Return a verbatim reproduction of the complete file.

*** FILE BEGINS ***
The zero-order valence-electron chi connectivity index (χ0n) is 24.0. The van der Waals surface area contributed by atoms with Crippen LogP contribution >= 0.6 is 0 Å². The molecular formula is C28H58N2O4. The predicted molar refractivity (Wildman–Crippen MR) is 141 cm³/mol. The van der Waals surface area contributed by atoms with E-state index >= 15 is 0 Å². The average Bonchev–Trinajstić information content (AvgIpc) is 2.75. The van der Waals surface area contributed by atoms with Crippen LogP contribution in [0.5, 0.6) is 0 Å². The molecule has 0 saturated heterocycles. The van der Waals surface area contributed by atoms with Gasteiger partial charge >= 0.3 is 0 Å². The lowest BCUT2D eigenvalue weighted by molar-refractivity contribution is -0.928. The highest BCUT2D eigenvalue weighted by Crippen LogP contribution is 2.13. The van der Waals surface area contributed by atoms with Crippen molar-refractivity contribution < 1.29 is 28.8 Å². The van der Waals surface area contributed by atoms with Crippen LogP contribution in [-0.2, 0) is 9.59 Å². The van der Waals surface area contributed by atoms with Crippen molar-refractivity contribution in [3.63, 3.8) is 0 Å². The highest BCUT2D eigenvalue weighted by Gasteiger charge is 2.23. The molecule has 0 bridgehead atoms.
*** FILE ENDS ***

The zero-order valence-electron chi connectivity index (χ0n) is 24.0. The van der Waals surface area contributed by atoms with Crippen LogP contribution >= 0.6 is 0 Å². The molecular formula is C28H58N2O4. The predicted molar refractivity (Wildman–Crippen MR) is 141 cm³/mol. The van der Waals surface area contributed by atoms with E-state index >= 15 is 0 Å². The average Bonchev–Trinajstić information content (AvgIpc) is 2.75. The van der Waals surface area contributed by atoms with Crippen LogP contribution in [0.5, 0.6) is 0 Å². The molecule has 0 saturated heterocycles. The van der Waals surface area contributed by atoms with Gasteiger partial charge >= 0.3 is 0 Å². The lowest BCUT2D eigenvalue weighted by molar-refractivity contribution is -0.928. The highest BCUT2D eigenvalue weighted by Crippen LogP contribution is 2.13. The van der Waals surface area contributed by atoms with Crippen molar-refractivity contribution < 1.29 is 28.8 Å². The van der Waals surface area contributed by atoms with Crippen LogP contribution in [-0.2, 0) is 9.59 Å². The van der Waals surface area contributed by atoms with Crippen molar-refractivity contribution in [3.63, 3.8) is 0 Å². The highest BCUT2D eigenvalue weighted by Gasteiger charge is 2.23. The molecule has 0 bridgehead atoms.